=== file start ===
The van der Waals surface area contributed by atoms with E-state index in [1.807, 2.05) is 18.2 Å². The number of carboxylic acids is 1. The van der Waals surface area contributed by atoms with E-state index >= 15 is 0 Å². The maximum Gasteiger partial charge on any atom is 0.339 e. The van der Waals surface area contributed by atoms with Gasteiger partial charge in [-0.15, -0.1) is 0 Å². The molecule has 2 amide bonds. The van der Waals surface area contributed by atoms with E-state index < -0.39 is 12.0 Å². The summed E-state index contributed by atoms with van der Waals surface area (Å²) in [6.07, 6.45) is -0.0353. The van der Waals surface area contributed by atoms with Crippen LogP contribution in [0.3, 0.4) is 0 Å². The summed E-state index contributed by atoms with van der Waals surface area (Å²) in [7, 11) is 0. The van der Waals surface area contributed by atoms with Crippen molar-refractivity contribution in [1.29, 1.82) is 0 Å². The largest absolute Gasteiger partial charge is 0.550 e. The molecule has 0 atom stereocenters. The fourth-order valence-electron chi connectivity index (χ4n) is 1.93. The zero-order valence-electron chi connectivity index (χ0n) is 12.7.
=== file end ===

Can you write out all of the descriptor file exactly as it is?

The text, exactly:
The van der Waals surface area contributed by atoms with E-state index in [1.807, 2.05) is 18.2 Å². The number of carboxylic acids is 1. The van der Waals surface area contributed by atoms with E-state index >= 15 is 0 Å². The maximum Gasteiger partial charge on any atom is 0.339 e. The van der Waals surface area contributed by atoms with Gasteiger partial charge in [-0.15, -0.1) is 0 Å². The molecule has 2 amide bonds. The van der Waals surface area contributed by atoms with E-state index < -0.39 is 12.0 Å². The summed E-state index contributed by atoms with van der Waals surface area (Å²) in [6.07, 6.45) is -0.0353. The van der Waals surface area contributed by atoms with Crippen LogP contribution in [0.3, 0.4) is 0 Å². The summed E-state index contributed by atoms with van der Waals surface area (Å²) in [7, 11) is 0. The van der Waals surface area contributed by atoms with Crippen molar-refractivity contribution in [1.29, 1.82) is 0 Å². The largest absolute Gasteiger partial charge is 0.550 e. The molecule has 0 atom stereocenters. The fourth-order valence-electron chi connectivity index (χ4n) is 1.93. The zero-order valence-electron chi connectivity index (χ0n) is 12.7.